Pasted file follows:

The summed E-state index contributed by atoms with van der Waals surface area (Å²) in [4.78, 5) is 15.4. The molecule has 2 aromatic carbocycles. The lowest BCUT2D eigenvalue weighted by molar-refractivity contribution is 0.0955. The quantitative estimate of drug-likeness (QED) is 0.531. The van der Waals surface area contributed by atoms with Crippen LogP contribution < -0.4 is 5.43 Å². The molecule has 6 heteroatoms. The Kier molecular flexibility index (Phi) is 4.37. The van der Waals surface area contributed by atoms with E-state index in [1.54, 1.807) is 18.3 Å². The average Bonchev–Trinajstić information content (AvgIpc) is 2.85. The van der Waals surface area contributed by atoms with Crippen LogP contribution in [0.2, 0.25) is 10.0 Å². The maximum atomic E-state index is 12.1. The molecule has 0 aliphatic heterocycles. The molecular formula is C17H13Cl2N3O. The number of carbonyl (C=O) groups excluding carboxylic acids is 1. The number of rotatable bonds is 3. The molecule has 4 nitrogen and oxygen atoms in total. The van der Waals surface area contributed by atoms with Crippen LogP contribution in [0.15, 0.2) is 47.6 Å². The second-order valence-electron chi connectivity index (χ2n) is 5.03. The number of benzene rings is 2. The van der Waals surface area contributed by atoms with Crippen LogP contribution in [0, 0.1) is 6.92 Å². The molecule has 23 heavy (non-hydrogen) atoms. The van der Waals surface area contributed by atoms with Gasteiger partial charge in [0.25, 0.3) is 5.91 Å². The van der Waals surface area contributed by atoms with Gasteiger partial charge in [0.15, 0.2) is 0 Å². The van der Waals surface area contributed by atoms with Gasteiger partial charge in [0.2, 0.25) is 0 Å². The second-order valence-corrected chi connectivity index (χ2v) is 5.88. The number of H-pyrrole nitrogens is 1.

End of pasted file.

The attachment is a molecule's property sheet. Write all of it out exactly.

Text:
The summed E-state index contributed by atoms with van der Waals surface area (Å²) in [4.78, 5) is 15.4. The molecule has 2 aromatic carbocycles. The lowest BCUT2D eigenvalue weighted by molar-refractivity contribution is 0.0955. The quantitative estimate of drug-likeness (QED) is 0.531. The van der Waals surface area contributed by atoms with Crippen LogP contribution < -0.4 is 5.43 Å². The molecule has 6 heteroatoms. The Kier molecular flexibility index (Phi) is 4.37. The van der Waals surface area contributed by atoms with E-state index in [1.54, 1.807) is 18.3 Å². The average Bonchev–Trinajstić information content (AvgIpc) is 2.85. The van der Waals surface area contributed by atoms with Crippen LogP contribution in [0.2, 0.25) is 10.0 Å². The maximum atomic E-state index is 12.1. The molecule has 0 aliphatic heterocycles. The molecular formula is C17H13Cl2N3O. The number of carbonyl (C=O) groups excluding carboxylic acids is 1. The number of rotatable bonds is 3. The molecule has 4 nitrogen and oxygen atoms in total. The van der Waals surface area contributed by atoms with Crippen LogP contribution in [0.15, 0.2) is 47.6 Å². The second-order valence-electron chi connectivity index (χ2n) is 5.03. The number of benzene rings is 2. The van der Waals surface area contributed by atoms with Crippen LogP contribution in [0, 0.1) is 6.92 Å². The molecule has 23 heavy (non-hydrogen) atoms. The van der Waals surface area contributed by atoms with Gasteiger partial charge in [0.25, 0.3) is 5.91 Å². The van der Waals surface area contributed by atoms with Gasteiger partial charge in [0.15, 0.2) is 0 Å². The van der Waals surface area contributed by atoms with Gasteiger partial charge in [0.2, 0.25) is 0 Å². The second-order valence-corrected chi connectivity index (χ2v) is 5.88. The number of H-pyrrole nitrogens is 1.